case of Ontario) in order to preserve priority aga inst those claiming an
interest in the related land.8
Whether registration is necessarily the most advantageous form of
perfection from a priority perspective depends on the nature of the
collateral. Perfection by possess ion generally provides superior priority
status for security intere sts in money, instruments, documents of title,
and chattel paper;9 the same is tr ue of perfection by control for security
interests in investment property.10
2) Pre-PPSA Registration Regimes
Canadian law ref‌lects a long-standing commitment to the principle
that some form of public registration should be a precondition to the ef-
fectiveness of a non-possessory security interest again st third parties.11
The f‌irst public registry for personal property security was e stablished
prior to Confederation with the passage by the legislature of the Prov-
ince of Canada in 1849 of the Bills of Sale (and Chattel Mortgages) Act.
By the end of the nineteenth centur y all the common law provinces had
enacted equivalent legislation.
3 See Chapter 13, Sect ion A.
4 See Chapter 13, Sect ion B.
5 See Chapter 13, Section C .
6 See Chapter 13, Section D.
7 See Chapter 13, Sect ion E.
8 See Chapter 11, Section D.
9 See Chapter 7, Section E.
10 See Chapter 7, Section G an d Chapter 8, Section E.
11 Generall y, Jacob S Ziegel, “Canadian C hattel Security Law : Past Experience and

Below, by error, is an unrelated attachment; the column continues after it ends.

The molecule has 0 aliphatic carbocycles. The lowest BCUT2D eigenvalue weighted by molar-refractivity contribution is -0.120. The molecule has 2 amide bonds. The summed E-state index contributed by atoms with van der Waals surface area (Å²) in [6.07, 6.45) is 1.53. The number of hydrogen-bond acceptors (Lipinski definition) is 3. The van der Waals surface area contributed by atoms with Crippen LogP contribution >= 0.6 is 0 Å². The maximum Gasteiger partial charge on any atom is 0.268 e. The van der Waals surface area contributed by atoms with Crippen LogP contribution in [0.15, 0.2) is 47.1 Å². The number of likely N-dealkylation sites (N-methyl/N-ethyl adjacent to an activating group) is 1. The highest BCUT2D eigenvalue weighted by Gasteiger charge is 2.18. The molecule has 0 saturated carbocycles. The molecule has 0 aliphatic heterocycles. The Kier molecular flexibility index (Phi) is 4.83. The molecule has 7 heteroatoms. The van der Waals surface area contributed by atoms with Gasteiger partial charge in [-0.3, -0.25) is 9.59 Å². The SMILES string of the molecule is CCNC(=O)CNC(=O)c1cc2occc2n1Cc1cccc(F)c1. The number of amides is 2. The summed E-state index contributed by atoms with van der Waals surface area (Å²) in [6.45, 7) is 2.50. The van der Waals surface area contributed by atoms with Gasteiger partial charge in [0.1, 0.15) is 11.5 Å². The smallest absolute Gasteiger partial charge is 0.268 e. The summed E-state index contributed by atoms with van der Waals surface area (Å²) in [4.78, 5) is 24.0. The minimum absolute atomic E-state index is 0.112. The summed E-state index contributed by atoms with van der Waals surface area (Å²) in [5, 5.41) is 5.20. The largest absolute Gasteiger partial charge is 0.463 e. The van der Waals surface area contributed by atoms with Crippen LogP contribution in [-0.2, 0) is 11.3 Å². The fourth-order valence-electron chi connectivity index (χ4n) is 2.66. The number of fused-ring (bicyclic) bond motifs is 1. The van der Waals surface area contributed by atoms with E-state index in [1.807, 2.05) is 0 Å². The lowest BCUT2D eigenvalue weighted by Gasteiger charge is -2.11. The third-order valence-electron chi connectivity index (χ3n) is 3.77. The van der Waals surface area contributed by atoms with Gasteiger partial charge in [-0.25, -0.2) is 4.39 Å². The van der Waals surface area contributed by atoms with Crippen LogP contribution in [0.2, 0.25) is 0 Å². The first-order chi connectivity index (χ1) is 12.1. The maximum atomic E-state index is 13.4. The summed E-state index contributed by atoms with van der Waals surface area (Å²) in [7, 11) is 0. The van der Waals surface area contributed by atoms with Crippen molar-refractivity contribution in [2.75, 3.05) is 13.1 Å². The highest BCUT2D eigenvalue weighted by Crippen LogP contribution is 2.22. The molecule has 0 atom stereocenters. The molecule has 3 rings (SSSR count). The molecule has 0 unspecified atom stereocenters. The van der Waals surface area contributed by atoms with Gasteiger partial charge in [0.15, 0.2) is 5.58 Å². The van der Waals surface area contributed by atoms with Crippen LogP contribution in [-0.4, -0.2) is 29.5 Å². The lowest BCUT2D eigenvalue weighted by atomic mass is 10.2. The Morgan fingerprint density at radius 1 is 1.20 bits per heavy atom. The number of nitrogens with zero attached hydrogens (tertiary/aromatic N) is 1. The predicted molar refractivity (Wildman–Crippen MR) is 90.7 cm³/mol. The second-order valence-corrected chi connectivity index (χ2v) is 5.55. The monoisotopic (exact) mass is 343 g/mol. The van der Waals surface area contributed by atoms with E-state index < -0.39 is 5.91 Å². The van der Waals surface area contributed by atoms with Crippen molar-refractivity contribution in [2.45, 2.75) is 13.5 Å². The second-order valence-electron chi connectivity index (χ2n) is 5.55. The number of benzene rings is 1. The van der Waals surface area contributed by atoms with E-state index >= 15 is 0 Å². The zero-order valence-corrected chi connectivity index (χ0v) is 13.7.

Current Development s” in JG Sauveplanne, ed, Security over Cor poreal Mov-
ables (Leiden: AW Sijthoff, 1974); RCC Cuming, “Harmon ization of Canadia n
Personal Prope rty Security Law” i n Harmonization of Business Law in Can ada
(Toronto: University of Toronto Press, 1986).
The pre-PPSA bills of sale legislation required a sale or mortgage of
goods without a change of posses sion to be registered on pain of sub-
ordination to subsequent purchaser s and mortgagees and the seller’s
or debtor’s unsecured creditors and their represent atives. When con-
ditional sales and hire purchase leases emerged as f‌inancing options
(circa the 1860s), legislatures in the common law jurisd ictions began
to impose a similar registration requirement, beginning about 1882, as
ref‌lected in the eventual adoption of a Uniform Conditional Sales Act by
the ULCC in 1922.12
The registration requirements for intangible assets in the form of